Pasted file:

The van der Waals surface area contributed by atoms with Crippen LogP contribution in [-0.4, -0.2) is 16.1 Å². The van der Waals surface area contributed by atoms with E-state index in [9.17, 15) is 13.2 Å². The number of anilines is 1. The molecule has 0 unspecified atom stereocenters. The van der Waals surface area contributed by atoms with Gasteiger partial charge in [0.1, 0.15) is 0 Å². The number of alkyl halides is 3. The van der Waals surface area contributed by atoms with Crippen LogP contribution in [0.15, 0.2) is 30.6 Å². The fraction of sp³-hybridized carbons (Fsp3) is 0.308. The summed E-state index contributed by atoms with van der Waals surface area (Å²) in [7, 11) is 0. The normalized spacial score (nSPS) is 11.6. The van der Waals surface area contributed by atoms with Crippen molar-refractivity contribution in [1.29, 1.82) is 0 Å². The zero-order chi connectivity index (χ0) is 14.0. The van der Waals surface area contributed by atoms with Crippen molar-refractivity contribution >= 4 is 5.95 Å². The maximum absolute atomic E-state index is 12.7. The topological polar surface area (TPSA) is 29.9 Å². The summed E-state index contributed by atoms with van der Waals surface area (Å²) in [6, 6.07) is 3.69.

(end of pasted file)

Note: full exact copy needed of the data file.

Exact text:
The van der Waals surface area contributed by atoms with Crippen LogP contribution in [-0.4, -0.2) is 16.1 Å². The van der Waals surface area contributed by atoms with E-state index in [9.17, 15) is 13.2 Å². The number of anilines is 1. The molecule has 0 unspecified atom stereocenters. The van der Waals surface area contributed by atoms with Gasteiger partial charge in [0.1, 0.15) is 0 Å². The number of alkyl halides is 3. The van der Waals surface area contributed by atoms with Crippen LogP contribution in [0.15, 0.2) is 30.6 Å². The fraction of sp³-hybridized carbons (Fsp3) is 0.308. The summed E-state index contributed by atoms with van der Waals surface area (Å²) in [7, 11) is 0. The normalized spacial score (nSPS) is 11.6. The van der Waals surface area contributed by atoms with Crippen molar-refractivity contribution in [1.29, 1.82) is 0 Å². The zero-order chi connectivity index (χ0) is 14.0. The van der Waals surface area contributed by atoms with Crippen molar-refractivity contribution >= 4 is 5.95 Å². The maximum absolute atomic E-state index is 12.7. The topological polar surface area (TPSA) is 29.9 Å². The summed E-state index contributed by atoms with van der Waals surface area (Å²) in [6, 6.07) is 3.69.